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Hammam

The hammam experience is an essential part of visiting Marrakech. It is highly recommended to try this wonderful ritual which will be particularly appreciated after a day in the souk. You can choose between a public hamman, if you are adventurous and want to do what the locals do, or book one of the elegant and grand hammans suggested below if you want to be pampered or alternatively you might choose for the private hammans which is a compromise between the two.

Charges

Entry to the luxurious hammams usually cost between 150 DH and 500 DH per person and even more if you wish to have a massage or other specific treatments. This includes bath products, towels, and an attendant (tayeba) who will wash and scrub you.

Entry to a public hammam is between 5 DH and 10 DH. This includes the use of a cubbyhole for your belongings, two black rubber buckets (for rinsing soap and shampoo off: note that except for the upscale ones, there are no showers in public hammams), and all the hot water you desire. A tip of 3 DH-5 DH for the woman who looks after your belongings is expected. There's no fixed price in public hammams for the services of a tayeba; typically she receives anything from 30 DH to 70 DH.

Entry to private hammams generally costs 30 DH-40 DH, which includes the same items. A tayeba here will cost 40 DH-60 DH.

Luxury Hammams

Les Bains de Marrakech

It is part of the Riad Mehdi. The spa annex of this elegant riad includes milk baths with orange water and rose petals, massages with argan oil, body treatments with essential oils, and rubdowns with mint-steamed towels. Mint tea is served in a magnificent and grand courtyard which hosts the cooling down area, 2, Derb Sedra, Bab Agnaou, Kasbah. 024/38-47-13 or 17. www.riadmehdi.net. By appointment, 2-3 days in advance. MC, V.

La Maison Arabe

Worth a try, a morning or afternoon spent in this hotel's hammam will make you feel like royalty. The tayebas may not scrub you quite as hard as you like, but the hammam room is beautiful and the small pool filled with roses is just for you. It's popular, so call at least two days in advance. 1, Derb Assehbe, Bab Doukkala. 024/38-70-10. www.lamaisonarabe.com. About 600/700 DH By appointment. MC, V.

La Sultana Spa & Boutique Hotel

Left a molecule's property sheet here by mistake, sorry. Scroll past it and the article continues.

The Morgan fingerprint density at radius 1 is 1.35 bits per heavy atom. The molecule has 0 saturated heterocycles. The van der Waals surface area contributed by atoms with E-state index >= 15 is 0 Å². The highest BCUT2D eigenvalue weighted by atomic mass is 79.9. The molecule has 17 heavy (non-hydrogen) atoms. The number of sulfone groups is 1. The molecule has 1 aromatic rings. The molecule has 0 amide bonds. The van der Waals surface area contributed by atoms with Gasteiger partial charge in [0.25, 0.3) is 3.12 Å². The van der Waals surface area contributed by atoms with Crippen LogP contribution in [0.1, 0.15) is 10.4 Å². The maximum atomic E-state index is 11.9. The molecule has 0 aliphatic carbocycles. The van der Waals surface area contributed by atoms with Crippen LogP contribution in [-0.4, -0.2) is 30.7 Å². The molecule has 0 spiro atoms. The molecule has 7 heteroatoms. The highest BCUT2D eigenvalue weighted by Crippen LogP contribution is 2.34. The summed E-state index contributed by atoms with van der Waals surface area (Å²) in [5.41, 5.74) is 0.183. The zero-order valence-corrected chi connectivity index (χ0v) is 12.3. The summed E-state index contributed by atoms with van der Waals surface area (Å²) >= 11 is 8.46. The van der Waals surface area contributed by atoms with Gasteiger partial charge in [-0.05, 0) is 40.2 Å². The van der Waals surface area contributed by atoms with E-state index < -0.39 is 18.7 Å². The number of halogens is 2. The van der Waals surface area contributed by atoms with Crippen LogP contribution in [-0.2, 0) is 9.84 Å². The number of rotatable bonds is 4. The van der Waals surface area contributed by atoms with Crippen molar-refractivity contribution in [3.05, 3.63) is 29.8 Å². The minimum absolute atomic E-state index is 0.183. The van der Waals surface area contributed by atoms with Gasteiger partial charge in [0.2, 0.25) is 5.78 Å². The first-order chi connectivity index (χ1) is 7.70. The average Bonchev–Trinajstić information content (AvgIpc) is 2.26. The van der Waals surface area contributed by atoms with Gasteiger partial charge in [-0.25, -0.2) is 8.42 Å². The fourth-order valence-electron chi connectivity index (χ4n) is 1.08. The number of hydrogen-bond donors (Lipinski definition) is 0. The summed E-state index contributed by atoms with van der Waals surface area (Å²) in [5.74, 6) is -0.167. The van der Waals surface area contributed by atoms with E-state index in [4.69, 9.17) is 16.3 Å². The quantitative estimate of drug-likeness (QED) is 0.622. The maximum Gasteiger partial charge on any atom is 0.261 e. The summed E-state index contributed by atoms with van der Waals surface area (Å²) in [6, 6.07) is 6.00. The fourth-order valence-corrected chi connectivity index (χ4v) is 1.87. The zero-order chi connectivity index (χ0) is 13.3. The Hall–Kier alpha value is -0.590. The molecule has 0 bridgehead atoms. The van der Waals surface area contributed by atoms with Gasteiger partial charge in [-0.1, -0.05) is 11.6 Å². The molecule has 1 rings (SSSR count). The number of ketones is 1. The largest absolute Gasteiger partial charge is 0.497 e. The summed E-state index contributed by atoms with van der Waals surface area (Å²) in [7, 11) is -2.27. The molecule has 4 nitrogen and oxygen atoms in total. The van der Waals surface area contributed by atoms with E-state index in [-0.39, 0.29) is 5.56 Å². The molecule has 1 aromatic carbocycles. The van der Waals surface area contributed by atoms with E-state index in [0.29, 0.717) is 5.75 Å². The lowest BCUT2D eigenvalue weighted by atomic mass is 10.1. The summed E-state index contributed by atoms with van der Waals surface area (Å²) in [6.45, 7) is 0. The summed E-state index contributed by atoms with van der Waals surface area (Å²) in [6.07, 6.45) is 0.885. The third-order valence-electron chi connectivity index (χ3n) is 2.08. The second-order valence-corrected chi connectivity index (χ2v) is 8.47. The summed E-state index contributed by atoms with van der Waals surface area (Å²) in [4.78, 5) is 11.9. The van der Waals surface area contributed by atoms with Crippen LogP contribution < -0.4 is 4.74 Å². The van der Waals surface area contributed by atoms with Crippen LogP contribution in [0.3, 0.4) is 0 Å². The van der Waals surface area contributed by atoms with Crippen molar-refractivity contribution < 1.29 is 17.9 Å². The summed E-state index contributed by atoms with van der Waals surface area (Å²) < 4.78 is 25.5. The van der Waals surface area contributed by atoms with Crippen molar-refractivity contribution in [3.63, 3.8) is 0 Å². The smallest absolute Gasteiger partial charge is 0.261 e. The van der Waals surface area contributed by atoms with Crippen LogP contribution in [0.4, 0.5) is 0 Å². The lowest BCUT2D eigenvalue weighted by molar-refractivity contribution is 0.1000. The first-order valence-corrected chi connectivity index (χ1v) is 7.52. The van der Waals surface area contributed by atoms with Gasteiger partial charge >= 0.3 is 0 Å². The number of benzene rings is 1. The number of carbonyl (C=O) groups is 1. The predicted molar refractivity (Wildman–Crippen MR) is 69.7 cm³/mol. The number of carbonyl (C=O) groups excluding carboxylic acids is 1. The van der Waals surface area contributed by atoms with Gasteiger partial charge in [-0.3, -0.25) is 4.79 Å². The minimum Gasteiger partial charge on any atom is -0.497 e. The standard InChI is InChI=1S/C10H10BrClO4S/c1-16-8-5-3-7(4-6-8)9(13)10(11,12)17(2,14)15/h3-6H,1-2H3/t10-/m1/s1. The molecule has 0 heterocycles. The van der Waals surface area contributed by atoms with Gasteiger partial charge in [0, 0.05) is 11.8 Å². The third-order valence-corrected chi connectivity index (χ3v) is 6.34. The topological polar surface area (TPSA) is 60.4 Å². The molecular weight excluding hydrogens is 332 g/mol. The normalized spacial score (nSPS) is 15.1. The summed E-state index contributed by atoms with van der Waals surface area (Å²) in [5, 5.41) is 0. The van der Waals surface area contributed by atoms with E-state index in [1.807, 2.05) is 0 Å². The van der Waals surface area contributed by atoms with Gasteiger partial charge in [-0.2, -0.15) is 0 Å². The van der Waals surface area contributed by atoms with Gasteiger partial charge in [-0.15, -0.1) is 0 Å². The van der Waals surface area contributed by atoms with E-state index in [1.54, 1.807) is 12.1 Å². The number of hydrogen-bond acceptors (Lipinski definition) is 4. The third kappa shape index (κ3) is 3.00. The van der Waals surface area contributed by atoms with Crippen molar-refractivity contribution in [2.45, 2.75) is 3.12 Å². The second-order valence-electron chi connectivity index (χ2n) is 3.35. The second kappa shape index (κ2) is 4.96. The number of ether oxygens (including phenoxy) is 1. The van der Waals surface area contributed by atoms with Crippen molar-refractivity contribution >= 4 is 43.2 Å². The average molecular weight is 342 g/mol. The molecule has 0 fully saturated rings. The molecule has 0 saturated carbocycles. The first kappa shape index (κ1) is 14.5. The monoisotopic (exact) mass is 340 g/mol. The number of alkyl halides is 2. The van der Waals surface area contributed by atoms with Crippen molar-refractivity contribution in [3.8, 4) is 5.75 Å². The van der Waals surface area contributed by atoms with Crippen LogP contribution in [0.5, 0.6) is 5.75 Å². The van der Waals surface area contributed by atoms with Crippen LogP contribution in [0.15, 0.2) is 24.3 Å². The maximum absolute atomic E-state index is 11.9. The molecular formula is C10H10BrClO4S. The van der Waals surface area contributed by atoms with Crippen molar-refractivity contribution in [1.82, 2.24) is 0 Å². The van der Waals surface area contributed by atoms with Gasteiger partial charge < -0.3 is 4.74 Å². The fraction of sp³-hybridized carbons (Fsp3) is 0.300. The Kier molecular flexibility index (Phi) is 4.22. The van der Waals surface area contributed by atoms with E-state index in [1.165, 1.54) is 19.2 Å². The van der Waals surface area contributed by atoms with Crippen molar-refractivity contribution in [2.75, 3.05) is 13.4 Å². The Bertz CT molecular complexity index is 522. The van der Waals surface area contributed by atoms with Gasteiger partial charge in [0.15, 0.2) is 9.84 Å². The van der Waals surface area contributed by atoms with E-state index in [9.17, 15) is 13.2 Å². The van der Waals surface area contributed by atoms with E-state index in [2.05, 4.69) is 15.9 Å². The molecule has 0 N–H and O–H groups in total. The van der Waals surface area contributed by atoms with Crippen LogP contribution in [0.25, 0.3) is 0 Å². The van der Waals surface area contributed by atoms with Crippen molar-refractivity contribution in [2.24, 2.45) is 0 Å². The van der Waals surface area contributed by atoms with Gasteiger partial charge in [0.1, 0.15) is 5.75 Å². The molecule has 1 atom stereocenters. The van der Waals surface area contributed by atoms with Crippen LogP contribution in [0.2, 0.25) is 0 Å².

La Sultana is in the Kasbah district, close to the Royal Palace, and offers bath therapy, affusion showers (showers with lukewarm water combined with hand massage), hammam, Jacuzzi, and sauna. 403, rue de la Kasbah. 024/38-80-08. www.lasultanamarrakech.com. Booking requested. AE, MC, V.

Private Hammams

Hammam Hilton

A short petit-taxi ride (15 DH-20 DH) will bring you to an upscale private hammam in the Targa district of Marrakesh that few tourists know about. In addition to the hammam, it also offers massage (100 DH). Ave. de Targa. 024/49-31-29.  Daily 6 AM-10 PM. No credit cards

Public Hammams

Hammam Majorelle/Es Salama

This is a clean and modern hammam located 165 yards from the famous Majorelle Gardens in Guéliz 57, Quartier Rouidate, off Ave. Yacoub el Mansour. No phone. Daily 6 PM-10 PM. No credit cards.

If you choose a public hamman you have to bring with you all the following items: (private or luxury hamman supply all of them)
Soap, shampoo, lotion, comb and/or hairbrush, razor, two towels (one for drying, one to wear as a turban when you leave, as hair dryers are not permitted), and a spare pair of underwear. You may also want to bring a pair of flip-flops, as the hammam's tiled floors are slippery and hot. Don't bring any valuables with you, as you'll be leaving your belongings in an open cubbyhole. The hammam ladies watch diligently over these, and normally you will give them a tip.

If you're going to the public hammam, purchase the following at a grocer's shop: a glove called a kees, (10 DH), made of a coarse fabric that scruffs the skin well; 2 DH worth of saboon bildi, an organic dark-brown olive-oil soap-cum-paste that gets deep into the pores; a small plastic jug for pouring water over yourself (5 DH); and to condition your skin or hair and make it feel like silk, a handful of lava clay called rhasoul (2 DH). If you plan to hire a tayeba (or ghalassa, as they are also called), she will have the jug, kees, saboon bildi, and possibly the rhasoul on hand.

Tayebas: A tayeba does all the work for you: finds you a spot, fills the buckets, rubs the olive soap over you, rinses you, scrubs your body, rinses again, and washes and combs your hair. Note that tayebas scruff vigorously, so if your skin is sensitive, tell her to go easy or you may end up red and raw (a hand signal or grimace should do the trick).